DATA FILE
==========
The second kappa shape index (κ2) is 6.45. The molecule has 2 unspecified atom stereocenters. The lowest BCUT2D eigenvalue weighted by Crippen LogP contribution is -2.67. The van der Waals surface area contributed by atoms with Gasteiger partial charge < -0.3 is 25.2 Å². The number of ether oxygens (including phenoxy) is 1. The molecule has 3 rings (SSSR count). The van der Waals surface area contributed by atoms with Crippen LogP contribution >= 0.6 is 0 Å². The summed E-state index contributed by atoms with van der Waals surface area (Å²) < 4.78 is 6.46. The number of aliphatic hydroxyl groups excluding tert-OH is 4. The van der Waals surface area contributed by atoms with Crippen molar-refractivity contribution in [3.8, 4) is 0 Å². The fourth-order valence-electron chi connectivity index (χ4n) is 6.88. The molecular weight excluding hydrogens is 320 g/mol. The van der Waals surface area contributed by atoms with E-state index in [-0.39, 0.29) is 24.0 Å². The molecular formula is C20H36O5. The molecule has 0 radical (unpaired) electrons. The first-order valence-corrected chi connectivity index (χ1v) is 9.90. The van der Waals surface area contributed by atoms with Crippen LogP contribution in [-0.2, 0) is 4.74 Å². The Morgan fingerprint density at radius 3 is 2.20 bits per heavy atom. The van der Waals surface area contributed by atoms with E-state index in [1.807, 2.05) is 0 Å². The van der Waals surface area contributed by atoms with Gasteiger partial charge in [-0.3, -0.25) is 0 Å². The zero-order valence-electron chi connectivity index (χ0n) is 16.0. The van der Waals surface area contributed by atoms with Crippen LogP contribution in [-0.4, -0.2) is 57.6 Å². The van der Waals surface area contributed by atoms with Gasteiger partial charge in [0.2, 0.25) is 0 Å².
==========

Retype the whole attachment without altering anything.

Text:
The second kappa shape index (κ2) is 6.45. The molecule has 2 unspecified atom stereocenters. The lowest BCUT2D eigenvalue weighted by Crippen LogP contribution is -2.67. The van der Waals surface area contributed by atoms with Gasteiger partial charge < -0.3 is 25.2 Å². The number of ether oxygens (including phenoxy) is 1. The molecule has 3 rings (SSSR count). The van der Waals surface area contributed by atoms with Crippen LogP contribution >= 0.6 is 0 Å². The summed E-state index contributed by atoms with van der Waals surface area (Å²) < 4.78 is 6.46. The number of aliphatic hydroxyl groups excluding tert-OH is 4. The van der Waals surface area contributed by atoms with Crippen molar-refractivity contribution in [3.8, 4) is 0 Å². The fourth-order valence-electron chi connectivity index (χ4n) is 6.88. The molecular weight excluding hydrogens is 320 g/mol. The van der Waals surface area contributed by atoms with E-state index in [-0.39, 0.29) is 24.0 Å². The molecular formula is C20H36O5. The molecule has 0 radical (unpaired) electrons. The first-order valence-corrected chi connectivity index (χ1v) is 9.90. The van der Waals surface area contributed by atoms with Crippen LogP contribution in [-0.2, 0) is 4.74 Å². The Morgan fingerprint density at radius 3 is 2.20 bits per heavy atom. The van der Waals surface area contributed by atoms with E-state index in [1.807, 2.05) is 0 Å². The van der Waals surface area contributed by atoms with Gasteiger partial charge in [-0.3, -0.25) is 0 Å². The zero-order valence-electron chi connectivity index (χ0n) is 16.0. The van der Waals surface area contributed by atoms with Crippen LogP contribution in [-0.4, -0.2) is 57.6 Å². The van der Waals surface area contributed by atoms with Gasteiger partial charge in [0.2, 0.25) is 0 Å².